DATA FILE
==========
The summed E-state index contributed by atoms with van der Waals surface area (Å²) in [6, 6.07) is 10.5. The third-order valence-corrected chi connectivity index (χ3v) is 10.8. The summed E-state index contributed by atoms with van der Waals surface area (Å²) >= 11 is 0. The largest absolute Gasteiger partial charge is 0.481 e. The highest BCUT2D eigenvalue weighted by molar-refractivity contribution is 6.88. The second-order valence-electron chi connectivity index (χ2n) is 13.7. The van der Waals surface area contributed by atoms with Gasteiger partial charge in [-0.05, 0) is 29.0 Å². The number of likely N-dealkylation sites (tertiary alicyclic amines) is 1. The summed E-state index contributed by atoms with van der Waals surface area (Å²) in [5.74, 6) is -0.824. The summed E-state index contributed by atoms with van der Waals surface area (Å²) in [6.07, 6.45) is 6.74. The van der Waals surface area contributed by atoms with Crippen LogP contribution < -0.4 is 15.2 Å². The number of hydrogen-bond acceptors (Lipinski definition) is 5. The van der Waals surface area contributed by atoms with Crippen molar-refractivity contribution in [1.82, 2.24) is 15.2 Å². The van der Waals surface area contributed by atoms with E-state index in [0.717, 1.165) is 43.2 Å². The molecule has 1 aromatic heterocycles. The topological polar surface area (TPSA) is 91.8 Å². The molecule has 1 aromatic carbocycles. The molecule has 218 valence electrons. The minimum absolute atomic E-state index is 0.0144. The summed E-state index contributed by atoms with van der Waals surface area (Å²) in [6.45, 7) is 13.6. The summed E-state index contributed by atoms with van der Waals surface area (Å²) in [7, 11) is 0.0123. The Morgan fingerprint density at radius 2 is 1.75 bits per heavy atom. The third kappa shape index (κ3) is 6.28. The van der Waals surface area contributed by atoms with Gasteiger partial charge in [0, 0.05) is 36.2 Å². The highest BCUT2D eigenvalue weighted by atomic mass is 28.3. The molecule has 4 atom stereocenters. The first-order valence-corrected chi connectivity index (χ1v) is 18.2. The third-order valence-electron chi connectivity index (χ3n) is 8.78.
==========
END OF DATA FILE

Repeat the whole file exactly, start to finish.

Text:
The summed E-state index contributed by atoms with van der Waals surface area (Å²) in [6, 6.07) is 10.5. The third-order valence-corrected chi connectivity index (χ3v) is 10.8. The summed E-state index contributed by atoms with van der Waals surface area (Å²) >= 11 is 0. The largest absolute Gasteiger partial charge is 0.481 e. The highest BCUT2D eigenvalue weighted by molar-refractivity contribution is 6.88. The second-order valence-electron chi connectivity index (χ2n) is 13.7. The van der Waals surface area contributed by atoms with Gasteiger partial charge in [-0.05, 0) is 29.0 Å². The number of likely N-dealkylation sites (tertiary alicyclic amines) is 1. The summed E-state index contributed by atoms with van der Waals surface area (Å²) in [5.74, 6) is -0.824. The summed E-state index contributed by atoms with van der Waals surface area (Å²) in [6.07, 6.45) is 6.74. The van der Waals surface area contributed by atoms with Crippen LogP contribution < -0.4 is 15.2 Å². The number of hydrogen-bond acceptors (Lipinski definition) is 5. The van der Waals surface area contributed by atoms with Crippen molar-refractivity contribution in [1.82, 2.24) is 15.2 Å². The van der Waals surface area contributed by atoms with E-state index in [0.717, 1.165) is 43.2 Å². The molecule has 1 aromatic heterocycles. The topological polar surface area (TPSA) is 91.8 Å². The molecule has 1 aromatic carbocycles. The molecule has 218 valence electrons. The minimum absolute atomic E-state index is 0.0144. The summed E-state index contributed by atoms with van der Waals surface area (Å²) in [6.45, 7) is 13.6. The summed E-state index contributed by atoms with van der Waals surface area (Å²) in [7, 11) is 0.0123. The Morgan fingerprint density at radius 2 is 1.75 bits per heavy atom. The third kappa shape index (κ3) is 6.28. The van der Waals surface area contributed by atoms with Gasteiger partial charge in [0, 0.05) is 36.2 Å². The highest BCUT2D eigenvalue weighted by atomic mass is 28.3. The molecule has 4 atom stereocenters. The first-order valence-corrected chi connectivity index (χ1v) is 18.2. The third-order valence-electron chi connectivity index (χ3n) is 8.78.